BERGER, ISAAC ("Ike "; 1936– ), U.S. Olympic weightlifter, winner of one gold and two silver Olympic medals, member of U.S. Weightlifters Hall of Fame. Born in Jerusalem to a rabbi, Berger was lightly wounded by shrapnel during Israel's War of Independence in 1948, a year before his family moved to New York. Measuring only five feet tall as a teenager, Berger started lifting weights and soon began competing, winning the national aau championship from 1955 to 1961 and in 1964. He was the first featherweight to lift over 800 pounds and press double his own body weight. Berger won the gold medal at the 1956 Olympics, setting a record in the featherweight class (776.5 lbs. / 352.5 kg). The next year he won the gold medal at the 1957 Maccabiah Games and became the first athlete to establish a world record in Israel by pressing 258 pounds (117.1 kg.) in the featherweight class. He finished third that year in the world championships in the featherweight class but won the following year and again in 1961, while finishing second in 1959, 1963, and 1964. Berger also won the gold medal at the Pan American Games in 1959 and 1963. At the 1960 Olympic games, Berger won the silver medal lifting 798.75 pounds (362.6 kg.), losing to Yevgeny Minayev of the Soviet Union in a face-off that lasted 10 hours, until 4:00 a.m. Berger set an Olympic record at the 1964 games with a jerk of 336 pounds (152.5 kg.), which at a bodyweight of 130 pounds made him pound-for-pound the strongest man in the world, a record that stood for nine years. He also won a silver medal in the featherweight class (841.5 lbs. / 382.5 kg.). Berger was inducted into the U.S. Weightlifters Hall of Fame in 1965 and that same year started a program at the New York College of Music to become a cantor.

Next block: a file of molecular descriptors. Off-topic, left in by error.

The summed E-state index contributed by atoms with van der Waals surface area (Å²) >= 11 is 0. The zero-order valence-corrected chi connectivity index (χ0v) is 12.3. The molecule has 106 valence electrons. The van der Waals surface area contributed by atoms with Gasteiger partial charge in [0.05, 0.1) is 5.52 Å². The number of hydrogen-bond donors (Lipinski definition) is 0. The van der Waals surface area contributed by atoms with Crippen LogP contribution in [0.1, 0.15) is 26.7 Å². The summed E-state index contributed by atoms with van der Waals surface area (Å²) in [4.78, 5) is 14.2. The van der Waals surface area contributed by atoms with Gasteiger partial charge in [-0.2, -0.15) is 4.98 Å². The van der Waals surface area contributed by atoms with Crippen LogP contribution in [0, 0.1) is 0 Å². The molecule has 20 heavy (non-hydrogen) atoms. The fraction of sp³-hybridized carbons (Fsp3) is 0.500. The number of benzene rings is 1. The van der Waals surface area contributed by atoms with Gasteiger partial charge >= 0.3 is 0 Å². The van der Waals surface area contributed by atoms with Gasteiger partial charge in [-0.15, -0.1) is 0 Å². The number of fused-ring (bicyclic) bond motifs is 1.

[Elli Wohlgelernter (2nd ed.)]